I’m on the downtown 2 train from Penn Station on a Monday morning. It’s summer and the trains have been bunching up, so I get lucky enough to find myself a seat. I settle into a book, half-listening to the announcements as we go from 34th Street to 14th to Chambers. At Chambers Street, the train doors open to a platform that has so strangely silent of all ambient noise that I look up from my book. The doors open on scene of a mother and a stroller and a baby on the ground. There’s a scream, then a chorus of screams as a rush of bodies move and surround the child, who is lying too still.
I have a perfect view of all of this. My seat is in the center of the train, aligned perfectly with this terrible drama. Or, I do for a moment, before half of the people on the train rush to the door to get a better view. The doors stay open too long, as the train operators call for help.
I stay where I am because I know that one more body in that crush will not save the child’s life, if it is still possible to be saved. The last thing that I see before my view was blocked was the back of a woman in a black skirt, who grabbed the child and rolled that tiny body onto its left side. The doors close. The train moves on.
I do not know how the story ends. My mind wants to give it a happy ending, if only to control my shaking limbs. As the train travels through the tunnels to Park Place, I have to move to escape the discussion surrounding me. “What happened?” a man asks. “Probably choking,” someone else says. “Or a seizure?” I walk to the other end of the train, because I feel like I might throw up and I know that I need to calm down before I get to the office. How could I even begin to explain to my young coworkers why I was so upset? It wasn’t my story. It is only the brushing of time and place, the overlapping of the coincidences of so many strangers in such a small place, that made me a participant at all. And yet, it was a public witnessing of the pain of another mother, a mother that is probably not so different from me.
New York is a strange place. The millions of people living and working in such close proximity means that our lives overlap with strangers in a much more intimate way than you ever see in less congested towns. This was actually the third medical emergency that I’ve been touching distance from, though this was by far the most horrifying. In the first, a young girl fainted on a subway car so crowded that we nearly absorbed the weight of her body before dropping her to the ground. When she woke, she cried, embarrassed, and begged to go home as dozens of water bottles were passed her way. A woman she had never met before put her arm around her and said, “Just take deep breaths. It’s going to be okay.” And, although I had held the weight of her body for a moment, I got off at my stop anyway.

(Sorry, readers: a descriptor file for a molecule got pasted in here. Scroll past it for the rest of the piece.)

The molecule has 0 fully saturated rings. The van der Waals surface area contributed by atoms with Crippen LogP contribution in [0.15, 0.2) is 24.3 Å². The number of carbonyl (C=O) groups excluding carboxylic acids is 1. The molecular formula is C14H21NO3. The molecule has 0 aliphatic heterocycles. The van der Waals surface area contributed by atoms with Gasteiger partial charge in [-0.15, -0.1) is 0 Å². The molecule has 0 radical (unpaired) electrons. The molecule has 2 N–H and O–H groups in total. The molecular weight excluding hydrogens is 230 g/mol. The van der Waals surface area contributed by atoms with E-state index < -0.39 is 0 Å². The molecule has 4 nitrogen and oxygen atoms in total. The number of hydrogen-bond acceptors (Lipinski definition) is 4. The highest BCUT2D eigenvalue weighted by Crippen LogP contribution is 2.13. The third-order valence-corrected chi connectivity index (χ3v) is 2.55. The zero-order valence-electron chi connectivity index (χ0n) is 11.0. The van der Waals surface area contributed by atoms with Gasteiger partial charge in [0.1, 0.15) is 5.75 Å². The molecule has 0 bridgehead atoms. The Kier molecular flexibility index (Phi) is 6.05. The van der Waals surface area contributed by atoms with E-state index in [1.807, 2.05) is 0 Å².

The second time, I was buying a box of tissues for the office when a man in the line in front of me fell into a seizure. He was at the counter, his wallet out, when his eyes rolled up in his head and he fell, heavily, to the ground. He writhed, but I froze, not even certain why I was so frightened. And I was frightened, in the most primal and physical way. Just like with the subway today, others rushed to him before I did. When he stilled, breathing peacefully, I asked what I could do. “Go keep people from coming into the store,” someone said, so I went outside, only to discover that the job was more than adequately filled already. I looked around and hugged my shaking arms to myself and went to work, without the tissues.
Dozens of these experiences must happen across the city every day. And perhaps the strangest aspect of my experiences is that I would not recognize any of the other people in any of these scenes if I were to see them again. As a watcher, I don’t even feel the right to my own emotions. Who am I to get so upset, so frightened, so afraid? These are not my stories. These are just things that I saw, in an otherwise ordinary day.
Tonight I will go home to my Baba and hold her as much as she’ll let me. Without a doubt, I’ll be even more cautious of how small I cut her food and of the many dangerous things in the world that find their way into her hands, despite my vigilance. But what made watching that mother’s pain today so terrible was knowing how little control I really have. To love someone is to be vulnerable. To love someone the way that I love my Baba is to be very vulnerable. And the only way that I could handle that knowledge was to pretend that I know the end of the story that I saw today. In my version, that child coughed out a carrot and rose and held her mother until both of their hearts burst with joy. The end.
Amen. Please God, amen.